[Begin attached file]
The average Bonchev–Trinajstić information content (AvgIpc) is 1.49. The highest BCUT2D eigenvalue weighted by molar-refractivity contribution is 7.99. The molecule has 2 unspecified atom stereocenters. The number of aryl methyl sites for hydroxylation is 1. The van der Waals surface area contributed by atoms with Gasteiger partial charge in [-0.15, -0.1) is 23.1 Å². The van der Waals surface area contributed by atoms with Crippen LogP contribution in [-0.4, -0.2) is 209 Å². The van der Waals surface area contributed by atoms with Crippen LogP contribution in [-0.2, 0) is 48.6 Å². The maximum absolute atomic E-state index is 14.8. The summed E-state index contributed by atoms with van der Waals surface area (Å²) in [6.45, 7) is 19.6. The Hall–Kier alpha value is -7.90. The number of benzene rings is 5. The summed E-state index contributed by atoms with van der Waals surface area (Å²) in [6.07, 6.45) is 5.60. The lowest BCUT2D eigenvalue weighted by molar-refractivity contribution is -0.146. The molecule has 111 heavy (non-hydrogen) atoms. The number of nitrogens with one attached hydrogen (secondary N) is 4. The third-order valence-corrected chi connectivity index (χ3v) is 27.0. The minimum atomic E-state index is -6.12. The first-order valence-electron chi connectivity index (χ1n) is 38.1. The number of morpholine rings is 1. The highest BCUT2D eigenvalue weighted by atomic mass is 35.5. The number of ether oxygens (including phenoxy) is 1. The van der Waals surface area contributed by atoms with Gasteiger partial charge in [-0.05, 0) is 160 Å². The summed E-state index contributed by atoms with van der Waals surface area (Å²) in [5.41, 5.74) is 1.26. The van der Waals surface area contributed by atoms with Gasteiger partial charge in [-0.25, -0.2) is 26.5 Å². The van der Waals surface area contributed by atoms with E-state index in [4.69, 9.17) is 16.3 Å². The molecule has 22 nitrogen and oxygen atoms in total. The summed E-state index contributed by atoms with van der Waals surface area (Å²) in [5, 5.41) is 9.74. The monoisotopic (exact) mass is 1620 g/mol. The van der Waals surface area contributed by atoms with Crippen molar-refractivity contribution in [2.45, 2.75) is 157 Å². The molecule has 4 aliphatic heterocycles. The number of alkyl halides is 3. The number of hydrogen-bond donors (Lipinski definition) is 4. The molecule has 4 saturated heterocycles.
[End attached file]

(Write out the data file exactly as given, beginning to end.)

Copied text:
The average Bonchev–Trinajstić information content (AvgIpc) is 1.49. The highest BCUT2D eigenvalue weighted by molar-refractivity contribution is 7.99. The molecule has 2 unspecified atom stereocenters. The number of aryl methyl sites for hydroxylation is 1. The van der Waals surface area contributed by atoms with Gasteiger partial charge in [-0.15, -0.1) is 23.1 Å². The van der Waals surface area contributed by atoms with Crippen LogP contribution in [-0.4, -0.2) is 209 Å². The van der Waals surface area contributed by atoms with Crippen LogP contribution in [-0.2, 0) is 48.6 Å². The maximum absolute atomic E-state index is 14.8. The summed E-state index contributed by atoms with van der Waals surface area (Å²) in [6.45, 7) is 19.6. The Hall–Kier alpha value is -7.90. The number of benzene rings is 5. The summed E-state index contributed by atoms with van der Waals surface area (Å²) in [6.07, 6.45) is 5.60. The lowest BCUT2D eigenvalue weighted by molar-refractivity contribution is -0.146. The molecule has 111 heavy (non-hydrogen) atoms. The number of nitrogens with one attached hydrogen (secondary N) is 4. The third-order valence-corrected chi connectivity index (χ3v) is 27.0. The minimum atomic E-state index is -6.12. The first-order valence-electron chi connectivity index (χ1n) is 38.1. The number of morpholine rings is 1. The highest BCUT2D eigenvalue weighted by atomic mass is 35.5. The number of ether oxygens (including phenoxy) is 1. The van der Waals surface area contributed by atoms with Gasteiger partial charge in [-0.05, 0) is 160 Å². The summed E-state index contributed by atoms with van der Waals surface area (Å²) in [5.41, 5.74) is 1.26. The van der Waals surface area contributed by atoms with Gasteiger partial charge in [-0.25, -0.2) is 26.5 Å². The van der Waals surface area contributed by atoms with E-state index in [4.69, 9.17) is 16.3 Å². The molecule has 22 nitrogen and oxygen atoms in total. The summed E-state index contributed by atoms with van der Waals surface area (Å²) in [5, 5.41) is 9.74. The monoisotopic (exact) mass is 1620 g/mol. The van der Waals surface area contributed by atoms with Crippen molar-refractivity contribution in [2.45, 2.75) is 157 Å². The molecule has 4 aliphatic heterocycles. The number of alkyl halides is 3. The number of hydrogen-bond donors (Lipinski definition) is 4. The molecule has 4 saturated heterocycles.